Malagacy emerging as a flagbearer from Shackleford's first crop
The three-year-old colt is likely to step in trip in the Arkansas Derby
An exciting flagbearer has emerged from the first crop of Shackleford in Malagacy, whose success in the Rebel Stakes on Saturday identified him as the latest candidate to break the 134-year curse of Apollo - still the only Kentucky Derby winner not to have raced as a juvenile.
Malagacy was actually entered for a maiden claimer at Gulfstream in December but spiked a temperature and was scratched. What a blessing that turned out to be for Todd Pletcher, who might otherwise have lost a colt who instead won a maiden over five and a half furlongs on January 4 - by no fewer than 15 lengths.
Having followed up with another runaway win, by seven lengths over six and a half furlongs, Malagacy was tried over two turns in the Rebel and proved comfortably equal to the step up in both trip and class.
After asserting by two lengths in the straight, he is now legitimately on the kind of trail taken in recent years by the likes of Verrazano and Curlin before they too succumbed to the Apollo curse at Churchill Downs.
If the profile of unraced juveniles on the first Saturday in May is discouraging, those to have recently graduated to stardom via Oaklawn’s richly endowed Grade 2 trial include Smarty Jones, Lawyer Ron, Curlin, Lookin At Lucky, Will Take Charge and American Pharoah himself.
A big, strong chestnut, Malagacy strongly evokes his sire, who won the Preakness Stakes in 2011. Shackleford’s first crop of juveniles, last year, were somewhat overshadowed by an old rival, Dialed In, who had likewise ended up at Darby Dan in Kentucky.
Dialed In once beat Shackleford a head in the Florida Derby and, though both produced 19 individual winners, it was Dialed In who topped the American rookies’ prizemoney table.
Darby Dan duly doubled his fee to $15,000, while trimming Shackleford, 11th in the standings, down to the same ticket from an opening $20,000. But his own template, whether in terms of that rangy physique or his own racing career, makes it seem eminently possible that Shackleford’s three-year-olds have so far been just a work in progress.
Having seen through a very tough sophomore schedule, barely given a break after contesting all three legs of the Triple Crown yet still managing second in the Breeders’ Cup Dirt Mile, at four Shackleford gave increasing expression to the trademark pace of his sire Forestry.
He became the first Preakness winner to win the Met Mile the following year since 1962, and also beat the previous year’s champion sprinter Amazombie in a lightning time over seven furlongs. Not least bearing in mind the speed Malagacy has been showing so far, his prospects of appreciating another three-sixteenths in the Derby would duly seem open to question.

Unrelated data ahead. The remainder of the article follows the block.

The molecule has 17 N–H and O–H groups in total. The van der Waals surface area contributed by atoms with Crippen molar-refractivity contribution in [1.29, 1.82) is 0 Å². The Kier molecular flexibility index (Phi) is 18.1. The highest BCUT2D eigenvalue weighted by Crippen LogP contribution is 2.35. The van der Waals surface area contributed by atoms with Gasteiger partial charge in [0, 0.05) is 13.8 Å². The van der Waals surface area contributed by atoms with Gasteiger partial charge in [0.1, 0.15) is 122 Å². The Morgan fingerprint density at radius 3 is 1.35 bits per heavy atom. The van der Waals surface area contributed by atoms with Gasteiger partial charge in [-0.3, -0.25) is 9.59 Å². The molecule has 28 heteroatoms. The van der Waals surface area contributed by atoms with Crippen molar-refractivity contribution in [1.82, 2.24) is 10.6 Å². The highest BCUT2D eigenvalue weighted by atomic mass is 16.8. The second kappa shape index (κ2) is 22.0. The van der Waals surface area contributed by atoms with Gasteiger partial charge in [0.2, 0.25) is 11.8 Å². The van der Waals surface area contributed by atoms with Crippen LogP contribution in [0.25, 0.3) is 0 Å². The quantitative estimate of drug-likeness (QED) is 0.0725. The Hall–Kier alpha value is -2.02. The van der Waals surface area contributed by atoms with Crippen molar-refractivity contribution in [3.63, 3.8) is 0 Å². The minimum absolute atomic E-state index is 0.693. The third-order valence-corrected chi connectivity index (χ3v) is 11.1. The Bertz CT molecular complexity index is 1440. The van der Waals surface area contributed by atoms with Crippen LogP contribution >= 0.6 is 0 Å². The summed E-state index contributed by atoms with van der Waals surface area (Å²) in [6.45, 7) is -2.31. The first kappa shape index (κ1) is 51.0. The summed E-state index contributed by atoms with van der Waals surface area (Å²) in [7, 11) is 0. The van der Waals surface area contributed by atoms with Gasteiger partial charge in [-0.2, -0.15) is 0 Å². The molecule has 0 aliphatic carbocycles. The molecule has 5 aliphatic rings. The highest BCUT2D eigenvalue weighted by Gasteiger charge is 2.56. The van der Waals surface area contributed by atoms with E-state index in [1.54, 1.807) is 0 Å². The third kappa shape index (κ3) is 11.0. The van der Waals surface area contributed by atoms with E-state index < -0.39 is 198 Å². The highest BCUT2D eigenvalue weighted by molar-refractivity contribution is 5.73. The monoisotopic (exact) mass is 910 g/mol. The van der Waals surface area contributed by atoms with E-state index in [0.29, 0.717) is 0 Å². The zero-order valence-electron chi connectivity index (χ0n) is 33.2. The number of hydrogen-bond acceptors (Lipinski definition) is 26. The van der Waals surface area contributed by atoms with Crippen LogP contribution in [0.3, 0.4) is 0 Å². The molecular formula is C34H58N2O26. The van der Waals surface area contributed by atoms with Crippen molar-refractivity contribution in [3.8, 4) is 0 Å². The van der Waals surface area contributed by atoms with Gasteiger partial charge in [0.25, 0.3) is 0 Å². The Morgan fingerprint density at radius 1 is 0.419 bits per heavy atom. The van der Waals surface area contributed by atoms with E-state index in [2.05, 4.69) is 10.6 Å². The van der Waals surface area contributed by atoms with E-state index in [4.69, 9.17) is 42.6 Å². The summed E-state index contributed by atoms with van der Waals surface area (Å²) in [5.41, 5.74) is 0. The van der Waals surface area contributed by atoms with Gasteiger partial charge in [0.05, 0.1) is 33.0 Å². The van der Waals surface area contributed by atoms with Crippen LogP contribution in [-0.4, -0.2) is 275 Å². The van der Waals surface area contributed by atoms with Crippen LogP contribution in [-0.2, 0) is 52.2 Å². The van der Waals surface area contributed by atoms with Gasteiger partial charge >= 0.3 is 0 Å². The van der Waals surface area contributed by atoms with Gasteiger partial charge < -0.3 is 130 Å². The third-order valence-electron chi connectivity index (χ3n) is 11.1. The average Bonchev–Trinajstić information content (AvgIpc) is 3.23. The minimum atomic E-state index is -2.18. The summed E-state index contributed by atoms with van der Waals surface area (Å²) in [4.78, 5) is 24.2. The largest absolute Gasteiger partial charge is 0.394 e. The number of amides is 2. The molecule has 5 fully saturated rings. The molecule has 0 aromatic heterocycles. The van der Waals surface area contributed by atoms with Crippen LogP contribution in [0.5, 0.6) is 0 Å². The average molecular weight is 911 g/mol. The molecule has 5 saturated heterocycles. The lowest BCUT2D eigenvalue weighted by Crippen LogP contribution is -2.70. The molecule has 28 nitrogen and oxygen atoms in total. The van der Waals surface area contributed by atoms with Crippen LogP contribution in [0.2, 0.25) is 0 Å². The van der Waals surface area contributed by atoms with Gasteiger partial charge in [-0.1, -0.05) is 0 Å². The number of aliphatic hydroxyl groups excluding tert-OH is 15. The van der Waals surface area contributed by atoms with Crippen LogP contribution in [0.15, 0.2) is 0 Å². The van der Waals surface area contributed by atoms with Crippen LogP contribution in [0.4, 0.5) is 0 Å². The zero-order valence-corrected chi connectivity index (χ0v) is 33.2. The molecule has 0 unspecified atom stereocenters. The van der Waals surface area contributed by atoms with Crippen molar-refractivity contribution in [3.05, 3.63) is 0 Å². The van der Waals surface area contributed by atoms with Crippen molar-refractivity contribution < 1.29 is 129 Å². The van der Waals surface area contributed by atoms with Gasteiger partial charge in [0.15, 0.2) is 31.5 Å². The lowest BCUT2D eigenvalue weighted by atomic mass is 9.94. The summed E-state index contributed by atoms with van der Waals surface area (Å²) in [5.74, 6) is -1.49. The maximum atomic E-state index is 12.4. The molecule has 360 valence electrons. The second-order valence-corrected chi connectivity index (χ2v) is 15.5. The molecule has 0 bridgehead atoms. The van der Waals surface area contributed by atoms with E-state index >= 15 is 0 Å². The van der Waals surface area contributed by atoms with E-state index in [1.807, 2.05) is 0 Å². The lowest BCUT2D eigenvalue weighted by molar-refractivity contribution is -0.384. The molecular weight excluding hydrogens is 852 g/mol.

But there are some authentic Classic influences on both sides of his pedigree. Shackleford’s remarkable dam, Oatsee, is a daughter of Unbridled - as deep a Triple Crown seam as you could hope to see, clearly, albeit as a racehorse he had the speed to do much the same to Housebuster as Shackleford did to Amazombie - tracing to the illustrious family of Tamerett, dam of Known Fact and grand-dam of Gone West.
Oatsee, US broodmare of the year in 2011, has produced four other Graded stakes winners, including the Grade 1 Alabama Stakes winner Lady Joanne.
Malagacy’s own dam, the unraced Dehere mare Classiest Gem, was certainly not treated as any kind of Oatsee when she went to the 2014 Keeneland November Sale, carrying a sister to Malagacy, and raised just $17,000. Yet she is a half-sister to the Canadian champion Impossible Time, and while their dam Classiest Carat was also unraced she introduces some exceptionally robust names to the family tree: her own sire Pleasant Colony, for one, while her multiple stakes-placed dam was a Windfields home-bred by Halo.
The next dam, moreover, was by Northern Dancer out of Deceit, who won the Mother Goose, Acorn and Matchmaker Stakes for EP Taylor in 1971. Deceit brought together two outstanding broodmare sires in Prince John and Double Jay, and in that respect Classiest Gem’s own sire Dehere and damsire Secretariat round things off very nicely. All in all, there are some deep strains of old-school quality and toughness in Malagacy’s pedigree.
Classiest Gem now resides at Dean and Teresa Benson’s Wood-Mere Farm in Minnesota. In a typical anomaly of the game, a few years ago she had a son by Hat Trick running round Wolverhampton off 50. But she looks very well bought now, albeit now 17, and was recently covered by Distorted Humor.
Malagacy himself, likely to edge up to 1m1f in the Grade 1 Arkansas Derby on April 15, has passed through a sales ring three times: as a $45,000 Keeneland weanling, a $130,000 OBS August yearling and a $190,000 Fasig-Tipton Maryland May two-year-old. On this last occasion he was bought by agent Steve Young on behalf of Oussama Aboughazale, whose Sumaya Stable is a rising force on the American scene.
Aboughazale recently acquired a farm in Bourbon County, was leading buyer at Keeneland January and bought the sale-topper at Fasig-Tipton February. If a project on this scale is necessarily in its early stages, he is unlikely to falter on the road so long as he can keep turning up colts like this one.